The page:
As American countries head towards recession, many will begin to question exactly how the garment industry is affected by global trade in near future. The US has recently found itself approaching what some economics fear could be the next recession and its impact on many industries negatively in terms of profit and human capital. Among the industries that would hit by the recession in the US. Garment industries as they outsource manufacturing and as well as import raw material and other products from foreign countries. America continues to head towards recession; many will begin question exactly how the garment industry is affected by the global trade in coming years.
The world economy is going through a chapter of turbulence as a result of the financial turmoil. The garment industry worldwide has to once again embrace uncertainties, striving to survive a period of slow or even negative growth. The current market is tough for many in the garment-manufacturing sector. A number of factory owners have expressed concerns over a significant drop in orders as their customer cut back on investments, yet some industry players, due to their special business nature, were more confident to ride out the storm and gain progress amid the difficult times.
So far so good
With financial turmoil affecting the business of Garment manufacturers and traders, a less optimistic mood was felt among both importers and exporters at the same time recent apparel show in Asia, including the ITMA Asia + CITME 2008, Intertexture Shanghai Apparel Fabric, and Cinte Tec textile China in Shanghai. At the latest apparel show in Hong Kong, the Inters off Asia Essential-Autumn 2008 held in October, visitors showed concerns over the adversely affected global apparel traffic. US-based importers, including chain stores, slashed import of garments from Asia since October 2008, although some of this was discernible even before the global financial crisis blew up.
Bernd Muller, project manager (Brand apparel fabric and fashion) he said we are presently not feeling the pressure very much, but we may get to feel it in the future. If the crisis continues to persist; than the problem will be of a long-term nature.
On the supply side, there has been an over-capacity in the world for years. Small Asian countries lacking dominant industries other than the apparel manufacturing might find it hard to bargain in the international supply chain. With the abundant global supply, they (Asian textile and apparel manufacturers) may be squeezed in the next 12-18 months Mr. Huang told ATA journal in October 2008. Market segment such as general sportswear, outer wear and outdoor sportswear have paid extreme attention to the latest development and also getting more acceptance in more developed countries. In this increasingly globalize world, Asian suppliers found they were affected by the US financial crisis.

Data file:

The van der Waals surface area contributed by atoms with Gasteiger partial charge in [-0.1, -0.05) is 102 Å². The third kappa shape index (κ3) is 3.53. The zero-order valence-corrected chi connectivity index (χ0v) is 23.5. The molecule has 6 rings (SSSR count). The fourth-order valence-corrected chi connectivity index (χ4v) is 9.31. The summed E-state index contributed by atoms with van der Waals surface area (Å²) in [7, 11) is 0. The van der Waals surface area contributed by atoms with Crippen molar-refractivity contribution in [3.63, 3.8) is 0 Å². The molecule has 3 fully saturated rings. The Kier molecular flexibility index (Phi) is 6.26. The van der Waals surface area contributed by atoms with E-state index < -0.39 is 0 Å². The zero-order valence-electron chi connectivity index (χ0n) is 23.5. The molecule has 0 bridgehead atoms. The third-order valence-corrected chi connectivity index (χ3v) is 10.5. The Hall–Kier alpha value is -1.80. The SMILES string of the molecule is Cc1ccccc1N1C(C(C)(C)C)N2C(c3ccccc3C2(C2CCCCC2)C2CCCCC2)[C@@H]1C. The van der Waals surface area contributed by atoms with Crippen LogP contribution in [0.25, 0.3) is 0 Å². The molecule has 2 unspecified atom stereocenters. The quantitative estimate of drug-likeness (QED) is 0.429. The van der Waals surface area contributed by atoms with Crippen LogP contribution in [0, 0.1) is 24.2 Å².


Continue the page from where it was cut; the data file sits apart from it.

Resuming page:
Some Chinese's textile experts, who predicted that the industry was in deep fear in view of rising costs and weakening global demand, depicted a gloomy picture. Some even said the industry could face a large quantity of bankruptcy, especially among export- oriented enterprises by the end of 2008 or nearly 2009. Further efforts to rationalize the international supply chain may be done by banks, which is no longer finance companies easily. Suppliers operate on a high level of financial leverage (i.e. heavy loans) rather than trying to earn through their own manufacturing activities might suffer severely.
The latest data released by the Apparel Export Promotion Council (AEPC) of India (in November 2008) showed that India is exports of readymade garments plunged 6.59% in September 2008 over the same month in the previous year as a consequence of global economic slowdown. The market sentiment is very week said AEPC Secretary General. Vimal Kirti Singh he explained that there was a drop of 20%-25% in the business of winter apparels from India. Orders were deferred or cancelled as stores faced weak sales in the US. There is a gradual deterioration in the growth of readymade garments sector said Mr. Singh in a letter to Joint Secretary at the Ministry of Commerce P.K. Dash in response to queries on the impact of global recession on Indian exports.